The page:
The Pumpkin – Issue 32: Trump or jump?…The land of smoke and mirrors… Granny W. – a sense of déjà vu… The value of experience? No-platform for the victims.



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“Thank God, at least we haven’t run out of kitchen-towels…” Dominica after the storm. (Photo: Guardian/Global Development)


“No wonder two hundred thousand people volunteered for a one-way mission to Mars.”

Trump or jump?

I’m not sure what’s making me angrier: Trump’s heartless response to the desperate pleas of the mayor of San Juan, Carmen Cruz, for additional aid and leadership in the wake of the devastation caused by Hurricanes Irma and Maria, which was basically to tell her to stop whining and criticizing HIM all the time, because everyone says he’s doing a really great job and she obviously isn’t?

Perhaps the Great Solipsist has been stung by polls showing that over 50 per cent of Americans think he’s doing a really terrible job overall. The wonder is, 100 per cent of Americans don’t seem to know or care that he is turning your country into a global pariah. But it’s quite clear he sees emergency aid to 3.5 million stricken American citizens in purely economic, transactional terms and has no concept of, or concern for, human suffering; especially among Americans that don’t have a vote on the mainland; or among Gold Star families.

It must surely be evident to all Americans that Donald J Trump is a reeking bag of semi-composted shit? The most horrible excuse for a human being, not just to occupy the White House, but of all time? Even Adolf Hitler loved his dog.

The Guardian reported: “Trump suggested the mayor had been told “to be nasty to Trump” by his Democratic opposition.” Everything is always about Liddle Donny, isn’t it? He has literally no conception of anything existing outside his own fucking Thomas Pink suit. Hopefully this astonishing behavior by the President, making George W Bush’s indifferent response to Katrina look like Mother Teresa, will be the death sentence of his presidency.

But no. There is no stinking, slimy turd a Republican politician won’t swallow for breakfast, lunch and tea to cling on to a tiny slice of ‘power’.

Yesterday, Homeland Secretary Elaine Duke announced she was “very satisfied” with progress on the island, following the Trump lie that: “it was: ‘a good news story in terms of our ability to reach people'”. That was hours before she arrived on the island for the first time and actually reached some people; following which, there was a complete turnaround in her attitude. Visibly shocked, she admitted that more could be done.

Trump, however, has his own unique way of doing things. After moaning for several days that his friends in the shipping industry would lose money, he finally caved-in and agreed to a temporary suspension of the Jones Act – punitive 1920s legislation protecting American trade with Puerto Rico, that has been preventing any shipping under other flags from docking with emergency supplies.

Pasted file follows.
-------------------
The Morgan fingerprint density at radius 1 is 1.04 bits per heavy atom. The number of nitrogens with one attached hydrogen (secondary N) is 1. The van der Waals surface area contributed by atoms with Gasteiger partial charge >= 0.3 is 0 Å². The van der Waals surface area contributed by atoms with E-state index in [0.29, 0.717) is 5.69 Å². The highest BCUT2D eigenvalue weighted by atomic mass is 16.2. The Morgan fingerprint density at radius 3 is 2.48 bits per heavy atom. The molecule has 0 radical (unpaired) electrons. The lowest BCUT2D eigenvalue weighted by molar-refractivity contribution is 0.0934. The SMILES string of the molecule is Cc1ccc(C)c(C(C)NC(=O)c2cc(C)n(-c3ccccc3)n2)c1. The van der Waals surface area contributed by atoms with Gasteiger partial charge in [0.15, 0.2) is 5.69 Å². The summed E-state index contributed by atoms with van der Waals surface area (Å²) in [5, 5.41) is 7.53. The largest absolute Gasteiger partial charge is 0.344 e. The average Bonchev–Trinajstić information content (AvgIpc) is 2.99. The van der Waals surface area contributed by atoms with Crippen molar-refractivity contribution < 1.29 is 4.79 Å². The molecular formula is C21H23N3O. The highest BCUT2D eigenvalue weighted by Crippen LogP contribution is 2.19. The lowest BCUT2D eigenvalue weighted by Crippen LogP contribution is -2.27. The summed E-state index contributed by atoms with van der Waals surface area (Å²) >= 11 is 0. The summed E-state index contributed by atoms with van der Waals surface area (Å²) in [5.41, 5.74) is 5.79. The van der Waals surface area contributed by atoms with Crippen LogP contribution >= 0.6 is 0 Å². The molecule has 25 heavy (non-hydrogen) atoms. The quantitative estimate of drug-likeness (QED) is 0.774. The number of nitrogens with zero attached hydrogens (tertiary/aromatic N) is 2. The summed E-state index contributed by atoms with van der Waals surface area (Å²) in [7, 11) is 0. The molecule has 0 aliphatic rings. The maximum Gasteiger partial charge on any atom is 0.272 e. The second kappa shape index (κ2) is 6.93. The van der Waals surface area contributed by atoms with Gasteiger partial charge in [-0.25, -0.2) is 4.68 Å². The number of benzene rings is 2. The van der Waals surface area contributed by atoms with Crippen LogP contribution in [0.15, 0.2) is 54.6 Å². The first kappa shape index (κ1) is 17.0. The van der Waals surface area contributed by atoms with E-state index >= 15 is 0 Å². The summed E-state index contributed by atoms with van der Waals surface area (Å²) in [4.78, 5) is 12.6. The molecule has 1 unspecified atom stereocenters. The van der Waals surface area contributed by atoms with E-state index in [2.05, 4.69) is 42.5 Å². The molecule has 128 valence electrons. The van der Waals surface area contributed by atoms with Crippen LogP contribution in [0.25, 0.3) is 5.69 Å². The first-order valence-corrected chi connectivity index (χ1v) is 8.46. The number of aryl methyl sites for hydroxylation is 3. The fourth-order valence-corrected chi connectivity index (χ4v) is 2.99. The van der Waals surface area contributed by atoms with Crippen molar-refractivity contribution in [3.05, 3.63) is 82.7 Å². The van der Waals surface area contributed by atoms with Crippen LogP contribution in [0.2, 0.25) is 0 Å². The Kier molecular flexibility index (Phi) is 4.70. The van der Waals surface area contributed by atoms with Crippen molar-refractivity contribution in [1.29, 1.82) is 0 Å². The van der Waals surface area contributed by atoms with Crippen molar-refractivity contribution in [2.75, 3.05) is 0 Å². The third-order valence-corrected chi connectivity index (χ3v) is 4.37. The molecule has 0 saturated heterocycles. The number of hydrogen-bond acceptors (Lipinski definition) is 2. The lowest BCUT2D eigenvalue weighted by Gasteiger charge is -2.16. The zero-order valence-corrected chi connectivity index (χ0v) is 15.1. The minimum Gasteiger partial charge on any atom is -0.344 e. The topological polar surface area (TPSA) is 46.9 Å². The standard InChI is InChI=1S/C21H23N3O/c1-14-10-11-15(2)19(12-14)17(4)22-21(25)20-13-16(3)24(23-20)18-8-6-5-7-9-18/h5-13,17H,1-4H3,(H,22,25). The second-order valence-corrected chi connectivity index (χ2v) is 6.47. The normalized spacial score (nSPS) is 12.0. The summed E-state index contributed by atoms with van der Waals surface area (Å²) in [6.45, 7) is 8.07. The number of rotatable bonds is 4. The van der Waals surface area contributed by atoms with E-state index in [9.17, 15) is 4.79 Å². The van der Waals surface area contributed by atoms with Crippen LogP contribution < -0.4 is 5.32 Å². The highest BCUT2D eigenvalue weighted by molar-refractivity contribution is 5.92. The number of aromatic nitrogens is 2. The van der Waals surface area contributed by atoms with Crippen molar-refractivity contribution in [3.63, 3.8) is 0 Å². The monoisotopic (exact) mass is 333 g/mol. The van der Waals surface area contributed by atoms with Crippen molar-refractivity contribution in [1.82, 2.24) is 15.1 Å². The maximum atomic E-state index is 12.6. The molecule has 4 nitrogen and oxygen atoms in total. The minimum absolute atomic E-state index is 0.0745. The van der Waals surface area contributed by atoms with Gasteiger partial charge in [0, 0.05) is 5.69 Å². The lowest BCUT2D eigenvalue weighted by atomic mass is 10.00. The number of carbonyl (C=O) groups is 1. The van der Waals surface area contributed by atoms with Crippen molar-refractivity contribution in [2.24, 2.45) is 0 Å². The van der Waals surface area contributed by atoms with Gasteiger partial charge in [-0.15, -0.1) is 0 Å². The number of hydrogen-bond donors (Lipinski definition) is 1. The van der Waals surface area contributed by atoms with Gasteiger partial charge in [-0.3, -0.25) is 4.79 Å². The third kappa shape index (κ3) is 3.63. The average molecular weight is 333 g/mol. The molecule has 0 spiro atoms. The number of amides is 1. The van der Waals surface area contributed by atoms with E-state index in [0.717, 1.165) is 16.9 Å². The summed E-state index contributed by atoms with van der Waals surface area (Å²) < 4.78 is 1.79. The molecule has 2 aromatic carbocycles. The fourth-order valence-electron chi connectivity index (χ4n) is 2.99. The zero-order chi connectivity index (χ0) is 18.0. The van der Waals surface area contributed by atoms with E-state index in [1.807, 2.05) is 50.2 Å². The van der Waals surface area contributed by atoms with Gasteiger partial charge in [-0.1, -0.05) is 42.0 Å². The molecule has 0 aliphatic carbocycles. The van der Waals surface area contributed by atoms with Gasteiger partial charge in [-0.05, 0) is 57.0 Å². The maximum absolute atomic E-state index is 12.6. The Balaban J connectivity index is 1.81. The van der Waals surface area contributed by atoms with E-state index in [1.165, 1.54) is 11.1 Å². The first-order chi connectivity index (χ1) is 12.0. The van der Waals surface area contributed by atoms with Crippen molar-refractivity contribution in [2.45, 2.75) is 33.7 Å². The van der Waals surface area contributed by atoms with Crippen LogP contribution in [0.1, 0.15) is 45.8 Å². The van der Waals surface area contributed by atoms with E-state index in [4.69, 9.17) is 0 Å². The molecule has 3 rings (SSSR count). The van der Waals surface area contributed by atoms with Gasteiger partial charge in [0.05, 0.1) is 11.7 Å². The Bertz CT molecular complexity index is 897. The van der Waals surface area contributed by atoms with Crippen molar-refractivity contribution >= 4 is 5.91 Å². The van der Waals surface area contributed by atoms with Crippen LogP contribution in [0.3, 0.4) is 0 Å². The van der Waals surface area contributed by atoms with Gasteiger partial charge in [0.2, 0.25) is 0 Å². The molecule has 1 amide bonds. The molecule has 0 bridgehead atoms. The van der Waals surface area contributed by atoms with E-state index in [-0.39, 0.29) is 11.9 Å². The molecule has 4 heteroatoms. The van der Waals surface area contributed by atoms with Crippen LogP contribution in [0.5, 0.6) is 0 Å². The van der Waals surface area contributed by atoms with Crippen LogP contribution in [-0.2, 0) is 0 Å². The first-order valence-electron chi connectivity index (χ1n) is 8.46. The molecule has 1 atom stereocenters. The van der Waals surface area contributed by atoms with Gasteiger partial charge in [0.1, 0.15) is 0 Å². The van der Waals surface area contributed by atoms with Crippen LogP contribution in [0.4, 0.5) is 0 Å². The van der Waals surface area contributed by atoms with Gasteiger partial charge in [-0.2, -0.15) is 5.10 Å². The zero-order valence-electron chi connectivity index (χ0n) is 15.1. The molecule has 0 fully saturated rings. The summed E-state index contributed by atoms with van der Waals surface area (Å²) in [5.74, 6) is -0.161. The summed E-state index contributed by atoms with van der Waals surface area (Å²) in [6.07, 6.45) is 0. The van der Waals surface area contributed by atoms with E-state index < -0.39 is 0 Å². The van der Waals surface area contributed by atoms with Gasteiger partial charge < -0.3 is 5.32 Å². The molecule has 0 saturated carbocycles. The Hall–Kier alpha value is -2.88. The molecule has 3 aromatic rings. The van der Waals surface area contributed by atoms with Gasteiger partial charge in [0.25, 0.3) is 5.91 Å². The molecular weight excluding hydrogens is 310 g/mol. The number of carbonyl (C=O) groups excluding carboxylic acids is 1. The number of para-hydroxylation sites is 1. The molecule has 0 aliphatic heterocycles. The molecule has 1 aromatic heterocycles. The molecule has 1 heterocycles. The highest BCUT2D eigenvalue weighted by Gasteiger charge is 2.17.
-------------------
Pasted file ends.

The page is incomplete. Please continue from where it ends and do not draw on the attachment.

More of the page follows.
If you really need more evidence that the 45th incumbent is certifiably a psychopath, consider the argument he has been putting forward in his ridiculous childish tweets the past few days: that Puerto Rico was already a poor country, a drain on the US economy and Wall Street, so any aid given should be proportionate only to immediate need and no infrastructure that was in disrepair before the two hurricanes should be replaced at US taxpayer expense until the island authorities pay what they owe.

Again, he appears completely unaware of the irony that the Act imposed crippling tariffs on exports to Puerto Rico, which has since become a US dependancy. If Puerto Rico is an unacceptably dependent nation economically, it is principally the fault of successive US governments and Trump does actually have an opportunity to do something about it; although Puerto Rico’s $75 billion debt is 100% owned by US hedge funds who are milking it for all it’s worth. He appeared to be unaware, too, that the US Virgin Islands are US territory, announcing that he had “met with the President” of the devastated Caribbean islands of which he is, nominally, the President.

As for the deadly California wildfires, well, he lost the popular vote in California by 4 million so he’s not going there in a hurry, however many Americans get burned to death. Fuck ’em, losers.

Promoting special interests

Mr Trump makes these statements completely oblivious to the fact that he himself owes approximately $1.9 billion to up to 70 banks around the world, and despite the weight of potential compromise this presents to national security, has no intention of ever paying them back (he sues them when they ask for their money).

While defending the taxpayers, he boasts of having personally paid no income tax for almost 20 years. Despite ongoing investigations, he continues to profit from official use of facilities he owns at the public expense, and from licensing the use of his personal brand as President on properties co-developed with known foreign racketeers and money-launderers.